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  25. And thank you Shu Han for the lovely comment on my humble wee blog. I don't tempura a heck of a lot (I have an over-40's waist line to consider!) but I did use use gluten-free flour in that recipe, but sometimes, for less heavy/wet ingredients I will use just cornflour. Always the cold soda water though. But like I said, I'm not a regular partaker of fried things so I would always defer to someone more experienced than I. Really like your pretty blog!

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    1. What humble wee blog! Your blog is fabulous! I don't tempura a lot either, which is why I'm curious to try your recipe! Thanks kellie (:

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  26. What a creative way to eat chive flowers - love it. I add them to salads or to decorate dishes, but this makes them shine in their own right AND they'd be great for picnics - lollipop chives!

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    1. I'm not sure they would stay crisp if you bring them for a picnic though, but I do liek the idea of lollipop chives hehe! That's what I thought too when I eat them!

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  27. This is so interesting and beautiful!!! I think I've never seen chive flower... such a pretty flower for veggie! Tempura is a very nice way to capture the flavor. Oh it's like Zucchini flower tempura that I've seen before. Beautiful presentation Shu Han!!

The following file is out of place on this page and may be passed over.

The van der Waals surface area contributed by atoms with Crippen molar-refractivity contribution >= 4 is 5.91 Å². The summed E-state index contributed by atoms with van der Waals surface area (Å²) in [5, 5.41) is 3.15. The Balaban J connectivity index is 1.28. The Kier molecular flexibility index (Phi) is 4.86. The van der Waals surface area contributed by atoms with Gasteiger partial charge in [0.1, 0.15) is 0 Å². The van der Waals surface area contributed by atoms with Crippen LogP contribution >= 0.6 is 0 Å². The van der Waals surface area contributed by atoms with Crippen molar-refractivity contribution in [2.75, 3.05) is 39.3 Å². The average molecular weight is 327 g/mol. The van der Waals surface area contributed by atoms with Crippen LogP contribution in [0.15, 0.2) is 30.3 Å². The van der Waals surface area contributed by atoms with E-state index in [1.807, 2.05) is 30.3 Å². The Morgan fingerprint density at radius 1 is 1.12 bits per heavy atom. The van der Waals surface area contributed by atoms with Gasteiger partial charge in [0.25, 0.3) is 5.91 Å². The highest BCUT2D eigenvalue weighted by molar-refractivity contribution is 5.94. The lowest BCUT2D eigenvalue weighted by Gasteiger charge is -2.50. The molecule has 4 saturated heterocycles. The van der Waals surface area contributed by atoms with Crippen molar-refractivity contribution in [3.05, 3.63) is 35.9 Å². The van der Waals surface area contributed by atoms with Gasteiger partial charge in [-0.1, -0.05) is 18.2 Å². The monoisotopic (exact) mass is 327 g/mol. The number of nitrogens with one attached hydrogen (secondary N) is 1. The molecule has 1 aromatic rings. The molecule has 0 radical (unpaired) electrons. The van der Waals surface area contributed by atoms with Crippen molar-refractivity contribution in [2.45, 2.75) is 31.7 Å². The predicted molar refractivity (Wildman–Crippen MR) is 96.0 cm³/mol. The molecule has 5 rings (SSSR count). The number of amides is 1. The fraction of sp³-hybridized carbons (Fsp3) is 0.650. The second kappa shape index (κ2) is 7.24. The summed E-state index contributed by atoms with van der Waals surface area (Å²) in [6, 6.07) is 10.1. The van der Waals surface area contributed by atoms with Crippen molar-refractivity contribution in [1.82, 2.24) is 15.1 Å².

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  28. Hi Shu Han,

    Absolutely fascinating post-really must give this a go as I have lots of chive flowers in the garden at the moment...

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  29. The chive flowers are lovely. Always tempura. Fabulous presentation. Love the composition of all your photos.

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  30. Lucky you to be able to find chive flowers in the market! Brilliant ideas to deep fry. I think this would be great entertaining appetizer for the guest. Conversational food. Love it!

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  31. I just LOVE this idea, I actually didn't know one could eat chive flowers, and I was about to cut mine off, shame on me! Now I know what to do. Beautiful photography too, can't wait to try it.

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  32. nami: it is gorgeous isn't it! zucchini flowers are so expensive though.. :(

    green dragonette: yay let me know how it goes (:

    quay po: thank you!!

    holly: I do feel lucky! Haha if only..we jjust ate, no intellectual discussions..

    helene: yay! i'm glad i saved your flowers!

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  33. Interesting, I tried eating everything and anything but never thought of flowers ! Thanks for the idea. Nice photography !

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    1. Thank you! Yes you can eat flowers, they taste great, and look really pretty too!

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  34. Hi there!

    My name is Rebecca and I'm one of the Editors at HuffPost Taste. I'm working on a roundup of some of our favorite tempura recipes, and would love to feature a photo from this amazing post, pending your permission. We'll link back to your original post for the recipe.

    Would you mind just letting me know whether you'd like us to credit the photo to your name or your blog's name? You can reach me at rebecca.orchant (at) huffingtonpost.com. Thanks very much!

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  35. Hi Shu Han! I just posted about your recipe... I hope you don't mind :)